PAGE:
The facts as outlined by Dornfried were grisly:

Winston-Salem police went to the apartment on July 17, 2017 after family members of both families had not seen Campbell and Craig for about a month. Craig had missed picking up his children and neither one had been seen at their jobs since June 16. Craig’s supervisor went to the apartment complex on the day he didn’t show up for work looking for him.

When police went into the apartment, it was clean and stripped of all carpet and padding. A pathway outside the apartment led to woods behind the building. Investigators went into woods and soon found some carpet. Wrapped inside the carpet was a human torso. Over three different times, investigators found more human remains that were later identified as belonging to Campbell and Craig.

According to autopsies, Campbell had been stabbed to death in the neck and chest. Craig was stabbed 18 times in the chest and neck, according to an autopsy report.

In the days after Campbell and Craig went missing, Gladden told neighbors that the two were in jail. He was seen driving Craig’s car, and one neighbor saw Gladden at 1 a.m. one morning removing carpet from the apartment and carrying it toward the woods, Dornfried said.

Gladden also confessed the murders to at least two people, including a female acquaintance of his. He told them that he felt disrespected because of the way the bills were being split up at the apartment. He had recently lost a job.

Rabil told Hall that Gladden had a traumatic childhood in which he saw someone close to him murdered. He spent time in foster care and was diagnosed with bi-polar disorder and post-traumatic stress disorder.

“My feeling is that he just snapped over what to him was a lot of stress and strain,” Rabil said.

Una Jones, Campbell’s mother, said Campbell’s grandmother became sick soon after Campbell’s death. She died in September, Jones said.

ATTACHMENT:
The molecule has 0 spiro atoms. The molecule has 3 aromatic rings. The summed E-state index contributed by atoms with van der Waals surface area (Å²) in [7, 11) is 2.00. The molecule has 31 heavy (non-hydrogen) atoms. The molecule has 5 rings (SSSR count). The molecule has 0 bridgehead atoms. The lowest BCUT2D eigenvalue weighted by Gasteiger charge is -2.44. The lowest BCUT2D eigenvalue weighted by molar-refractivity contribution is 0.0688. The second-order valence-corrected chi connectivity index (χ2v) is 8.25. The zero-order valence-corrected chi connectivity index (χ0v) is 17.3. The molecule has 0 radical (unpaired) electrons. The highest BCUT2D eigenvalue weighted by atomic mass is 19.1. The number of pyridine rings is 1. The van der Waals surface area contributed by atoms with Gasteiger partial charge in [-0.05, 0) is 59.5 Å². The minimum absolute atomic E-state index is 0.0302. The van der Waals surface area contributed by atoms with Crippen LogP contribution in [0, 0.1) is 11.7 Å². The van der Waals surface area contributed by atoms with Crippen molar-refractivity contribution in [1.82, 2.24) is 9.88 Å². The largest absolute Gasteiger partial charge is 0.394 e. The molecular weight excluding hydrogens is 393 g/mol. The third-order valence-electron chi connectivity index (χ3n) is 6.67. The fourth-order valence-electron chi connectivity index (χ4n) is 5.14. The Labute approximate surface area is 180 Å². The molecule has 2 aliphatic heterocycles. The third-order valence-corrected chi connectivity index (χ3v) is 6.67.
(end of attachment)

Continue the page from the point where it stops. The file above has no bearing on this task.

Jones said she had to quit the job she had held for the last 40 years because she couldn’t do the work anymore. The pain was too much.

“I have a mental movie that plays through my head 24-hours a day (of how her daughter died),” she said. “I don’t get a break...I don’t like living everyday thinking about how she left this earth.”

Devette Campbell was an author and a poet, her aunt, Jerri Campbell said. She opened up a notebook and read one of her niece’s poems. The poem was an ode to black men from a black woman, urging them to make better choices and not kill each other.

Craig’s sister, Tomeka Galbreath, didn’t mince words Monday afternoon.

“I don’t want him to live,” she said. She said she hated the idea that the North Carolina prison system would clothe and feed Gladden while her family has to visit Craig at his gravesite.

“I used to not believe in capital punishment and the death penalty, but for you sir (Gladden), I do,” she said.

Dornfried said that prosecutors had initially pushed for the death penalty if the case had gone to trial but agreed to allow Gladden to plead guilty and get a life sentence after consulting with the family and considering the evidence in the case.

Timothy Gladden, Gladden’s brother, sat in the second row on the right-hand side of the courtroom, with his wife.

“I’m standing with you,” he told the families. “I’m sorry for what my brother did to your family. I strongly apologize because it hurts me as well.”

When the hearing ended, and Gladden was led out, Timothy Gladden hugged each of the family members of Campbell and Craig.

mhewlett@wsjournal.com

336-727-7326

@mhewlettWSJ